Edible bird’s nests or cubiloses are treasured as a health tonic and gastronomic delicacy in Chinese cuisine. They are produced by certain swiftlets as they secrete a ‘nest cement’ from salivary glands for the construction of their nests. The nest cement is soft and sticky when fresh, but gradually dries and hardens when exposed to air. The major component in nest cement is sialic acid-rich glycoproteins.1
Typically, edible bird’s nest range from being dull white or dirty white to somewhat dull yellowish. Occasionally, in caves and swiftlet houses, there are some samples that are partially or completely dull orange-red to brownish red. These red edible bird’s nest are called Xueyan or Xueyanwo (blood swiftlet or blood swiftlet nest) in Chinese or red ‘blood’ nests in the West.1
The origin of the red colour in edible bird’s nest has been surrounded by legend and myth. A century-old legend claims that the red colour came from the blood in the saliva of exhausted swiftlets hurrying to finish their nests before laying eggs.2 Seen as a superior form of the nest, red edible bird’s nest are traditionally promoted as having higher beneficial value to health. Red edible bird’s nest even fetch a higher price than the white ones and regarded as premium in the market.
Despite its superior claim, red edible bird’s nest may be a naturally occurring phenomenon due to exposure to certain environmental factors. In Indonesia, as a result of the lucrative economic return from red edible bird’s nest, large quantities of red edible bird’s nest are produced through exposing white edible bird’s nest to vapours from ‘bird soil’ by fumigation under dark, enclosed, warm and humid conditions. This may be to replicate the conditions deep in the cave, where the nest is exposed naturally to “bird soils”. There might be a link between the reddening in edible bird’s nest by exposure to bird soil and the nitrites component of the bird’s soil, as high nitrite levels are detected in red edible bird’s nest.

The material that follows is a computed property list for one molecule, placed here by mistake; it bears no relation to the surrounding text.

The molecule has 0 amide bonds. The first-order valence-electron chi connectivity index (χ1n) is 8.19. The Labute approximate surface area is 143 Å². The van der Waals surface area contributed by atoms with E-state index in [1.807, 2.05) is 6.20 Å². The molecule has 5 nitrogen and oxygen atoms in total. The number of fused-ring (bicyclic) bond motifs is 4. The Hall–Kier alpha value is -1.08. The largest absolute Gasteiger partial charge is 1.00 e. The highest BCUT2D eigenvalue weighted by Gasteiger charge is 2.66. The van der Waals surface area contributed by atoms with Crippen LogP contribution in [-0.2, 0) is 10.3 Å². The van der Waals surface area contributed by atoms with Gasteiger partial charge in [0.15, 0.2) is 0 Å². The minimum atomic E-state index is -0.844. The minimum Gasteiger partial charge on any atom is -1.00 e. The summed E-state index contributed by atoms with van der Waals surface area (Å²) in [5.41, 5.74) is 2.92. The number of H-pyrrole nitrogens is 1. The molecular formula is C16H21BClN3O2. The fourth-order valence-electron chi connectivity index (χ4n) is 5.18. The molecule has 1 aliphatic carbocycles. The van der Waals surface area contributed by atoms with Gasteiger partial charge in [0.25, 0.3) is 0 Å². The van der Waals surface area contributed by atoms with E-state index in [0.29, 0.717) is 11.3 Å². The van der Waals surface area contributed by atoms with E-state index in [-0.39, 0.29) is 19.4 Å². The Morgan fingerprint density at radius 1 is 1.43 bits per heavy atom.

In fact, the vapour from the bird soil contains reactive nitrogen species or RNS like nitrous acid produced by bacterial decomposition of the protein and nitrogen-rich bird soil. Nitrous acid readily reacts with tyrosine present in the mucin glycoprotein of edible bird’s nest to form nitrated tyrosine which is rich in color. The nitrated tyrosine, is found to be practically absent in the white bird’s nests but present significantly in the red bird’s nests. Therefore, the nitration of tyrosine is believed to cause the change of colour of edible bird’s nest. To elucidate this assumption, a study involving the science of exposing white edible bird’s nest to nitrous acid was published in the Journal of Agricultural and Food Chemistry.3
Through the study, exposure of edible bird’s nest to nitrous acid was conducted through fumigation of the white edible’s bird nest with chemically synthesized RNS. The white edible bird’s nest turned yellow/golden after 1 day, orange-red after 5 days, and gradually a terracotta red over a period of 30 days. The concentration of nitrated tyrosine and nitrites were reported to increase in the edible’s bird nest as fumigation continued.
RNS, which has a harmful effect in the human body may be eliminated more efficiently by white edible’s bird nest than the red one through binding with tyrosine.4 Therefore, due to the fact that white edible bird’s nest has more than 99% of the tyrosine residue available whilst the yellow, golden, orange, or red nests have a portion of the tyrosine residues already nitrated, the claim that red edible bird’s nest has superior health benefits may not only be misleading but also contradictory to the science behind it.
The antioxidant property of edible bird’s nest which surpassed black garlic, ginseng, or goji berry is also partly dependent on the tyrosine in mucin glycoprotein. In conclusion, white edible bird’s nest is a stronger antioxidant compared to red edible’s bird nest due to the higher availability of tyrosine to take up free reactive oxidants.
1 But P, Jiang R, Shaw P. Edible bird’s nests—How do the red ones get red?. J Ethnopharmacol. 2013;145(1):378-380. doi:10.1016/j.jep.2012.10.050
2 What is a Blood Bird’s Nest?. Golden Nest Inc. Published 2018. Accessed December 19, 2018.
3 Di Meo S, Reed T, Venditti P, Victor V. Role of ROS and RNS Sources in Physiological and Pathological Conditions. Oxid Med Cell Longev. 2016;2016:1-44. doi:10.1155/2016/1245049
4 Shim E, Lee S. Nitration of Tyrosine in the Mucin Glycoprotein of Edible Bird’s Nest Changes Its Color from White to Red. J Agric Food Chem. 2018;66(22):5654-5662. doi:10.1021/acs.jafc.8b01619